CHEX-TV re Sportscast

ONTARIO REGIONAL PANEL
(CBSC Decision 03/04-0926)
R. Stanbury (Chair), M. Ziniak (Vice-Chair), B. Bodnarchuk, R. Cohen (ad hoc),J. David, M. Oldfield

THE FACTS

On February 16, 2004 at approximately 6:23 pm, the CHEX-TV sportscaster, Gary Dalliday, made the following statement:

Now, if any of the Petes players are looking in right now, here’s a little message for you. Guys, I love you all, I want you to do well and I know how hard you work and I’m not here to promote violence, but … when somebody takes a cheap shot at the heart and soul of your team, somebody has to and should’ve stepped up and, well, as my good friend Roger Neilson would say, deliver a message, and I think you know what I mean by that.

A viewer filed a complaint on February 17 with the CRTC, which forwarded it to the CBSC in due course (the full text of all correspondence can be found in the Appendix). The complainant expressed his concern that

the sports announcer seemed to incite the local junior hockey team to retaliate by harming an opponent as that team apparently injured a member of the Peterborough club. He never indicated that perhaps the referee or the league should have been more stringent, but urged the young players of this team to “harm” (my words) their opponent when a “cheap shot” (his words) is taken against their team.

I really don’t think Canadian airwaves should be used to promote violence. […].

The General Manager of CHEX-TV replied to the complainant on February 26. In that letter, the General Manager indicated that he had spoken with the sportscaster who

assures me it was not his intention to “promote violence”; in fact he prefaced his remarks with those words […].

As you know, hockey is an aggressive sport and his comment was simply meant to inspire the team to use all means possible (non-violent) to get a message across to the opposing team. Gary points out that he has a lengthy track record of downplaying violent aspects of the game by excluding any fights that occur during games from the highlights he shows in his nightly sportscast and has done so for the past five or six years.

The complainant responded to the broadcaster’s letter on March 3 and elaborated on his concerns in the following terms:

[Y]ou are using the airwaves (a monopoly that CRTC gives you exclusive rights) that belong to all the people.

1- “If any of the Petes players …” In other words, the announcer is addressing his words to the young players NOT the general public.
2- “I’m not here to promote violence BUT [complainant’s emphasis]” …” The word BUT surely implies that he is advocating violence.
3- “… deliver a message and I think YOU [complainant’s emphasis] (the players, not the general public) know what I mean …” Surely the “message” is to incite the young players to some kind of aggressive action.

The public would have been better served if Mr. Dalliday questioned the quality of the officiating at that particular game – clearly spelling out what he viewed as a “cheap shot” and encouraging his viewers to protest to the league official about this lack of quality.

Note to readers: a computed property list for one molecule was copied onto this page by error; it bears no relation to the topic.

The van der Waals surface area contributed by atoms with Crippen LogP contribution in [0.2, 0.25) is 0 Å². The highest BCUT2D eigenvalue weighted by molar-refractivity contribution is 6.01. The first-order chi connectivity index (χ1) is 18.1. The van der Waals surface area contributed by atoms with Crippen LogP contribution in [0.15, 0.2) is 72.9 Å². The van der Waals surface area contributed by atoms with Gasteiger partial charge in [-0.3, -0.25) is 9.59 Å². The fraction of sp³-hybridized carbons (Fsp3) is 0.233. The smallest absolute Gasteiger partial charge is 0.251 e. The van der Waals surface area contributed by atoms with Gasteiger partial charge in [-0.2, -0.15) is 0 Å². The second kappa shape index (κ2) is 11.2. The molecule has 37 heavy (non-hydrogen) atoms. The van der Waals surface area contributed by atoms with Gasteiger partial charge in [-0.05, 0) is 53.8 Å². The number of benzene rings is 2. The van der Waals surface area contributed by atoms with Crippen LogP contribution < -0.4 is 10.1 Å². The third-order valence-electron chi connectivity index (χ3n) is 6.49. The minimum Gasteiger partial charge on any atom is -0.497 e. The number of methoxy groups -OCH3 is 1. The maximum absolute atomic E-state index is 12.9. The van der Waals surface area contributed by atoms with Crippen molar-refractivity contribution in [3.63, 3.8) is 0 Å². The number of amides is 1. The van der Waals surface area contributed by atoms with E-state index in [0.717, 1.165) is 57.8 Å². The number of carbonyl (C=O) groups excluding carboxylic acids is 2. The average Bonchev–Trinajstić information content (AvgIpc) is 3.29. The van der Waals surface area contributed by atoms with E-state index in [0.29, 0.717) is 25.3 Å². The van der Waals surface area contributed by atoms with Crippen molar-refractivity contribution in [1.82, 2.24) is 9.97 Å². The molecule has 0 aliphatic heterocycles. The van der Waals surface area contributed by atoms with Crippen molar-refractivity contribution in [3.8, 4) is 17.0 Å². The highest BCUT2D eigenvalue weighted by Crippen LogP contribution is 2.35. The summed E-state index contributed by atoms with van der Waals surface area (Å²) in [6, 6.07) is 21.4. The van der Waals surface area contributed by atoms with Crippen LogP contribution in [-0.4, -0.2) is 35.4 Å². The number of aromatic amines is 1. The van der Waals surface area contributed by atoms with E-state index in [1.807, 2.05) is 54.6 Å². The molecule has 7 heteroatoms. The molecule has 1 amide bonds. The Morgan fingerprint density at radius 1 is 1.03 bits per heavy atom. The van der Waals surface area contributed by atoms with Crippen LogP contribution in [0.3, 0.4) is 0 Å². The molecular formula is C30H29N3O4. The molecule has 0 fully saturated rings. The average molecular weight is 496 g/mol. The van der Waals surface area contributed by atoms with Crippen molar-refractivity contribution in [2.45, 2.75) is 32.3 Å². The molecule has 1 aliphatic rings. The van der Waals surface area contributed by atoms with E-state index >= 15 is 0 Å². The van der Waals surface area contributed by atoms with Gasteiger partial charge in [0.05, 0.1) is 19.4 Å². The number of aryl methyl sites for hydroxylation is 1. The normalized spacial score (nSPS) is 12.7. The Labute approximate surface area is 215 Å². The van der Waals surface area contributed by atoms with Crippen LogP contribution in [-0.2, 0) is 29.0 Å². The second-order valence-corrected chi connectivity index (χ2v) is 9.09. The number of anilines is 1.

CHEX-TV’s General Manager provided a second reply to the complainant dated March 31. He cited a previous CBSC decision involving allegations of promotion of violence in sports programming and provided the following additional comments:

Please be assured that CHEX Television does not promote or advocate violence. As a member of the Canadian Association of Broadcasters (CAB) we adhere to all codes and guidelines established for the broadcast industry and administered by the CBSC.

We regret if the Program offended you or if you found the comments to be advocating violence, for that was not our intent. In this instance, the sportscaster was neither promoting nor exploiting violence. In fact, he was quite clear when he said “I’m not here to promote violence”. His remarks go on to suggest a “message” be delivered to the opposing team and you acknowledge in your second letter […] that hockey is an aggressive sport … in fact, you changed your remark to “the message seemed to incite the young players to some kind of aggressive action” deleting the word “harming”. The “message” to be delivered could be through a legal body check or any number of other non-violent options at the players’ disposal. Our sportscaster, Gary Dalliday, is very sensitive to keeping the violent aspects of hockey out of his broadcasts and is proud of the fact that he has been deleting fights from his highlight reels, preferring to show viewers the actual goals and exciting plays of the game.

The complainant submitted his Ruling Request form and an additional letter dated March 30 in which he wrote

I am disappointed that CRTC does not “control” what is said on air, yet my understanding (wrongly, I guess) is that CRTC controls who receives permission to use Canadian airwaves and stations not upholding proper standards (eg. Canadian content) are refused renewal of these airwaves. Isn’t CBSC more like a “fox” being asked to guard the hen house?

After this telecast, ironically, an NHL player severely injured another player, retaliating for an incident prior to this game, probably goaded on by a broadcast. He was a professional and an adult. The comment in question was directed to young, impressionable and vulnerable 16-20 year olds.

THE DECISION

The CBSC Ontario Regional Panel examined the complaint under the following Clauses of the Canadian Association of Broadcasters’ (CAB) Code of Ethics and Voluntary Code Regarding Violence in Television Programming:

, Clause 6 – Full, Fair and Proper Presentation

It is recognized that the full, fair and proper presentation of news, opinion, comment and editorial is the prime and fundamental responsibility of each broadcaster. This principle shall apply to all radio and television programming, whether it relates to news, public affairs, magazine, talk, call-in, interview or other broadcasting formats in which news, opinion, comment or editorial may be expressed by broadcaster employees, their invited guests or callers.

, Article 10 – Violence in Sports Programming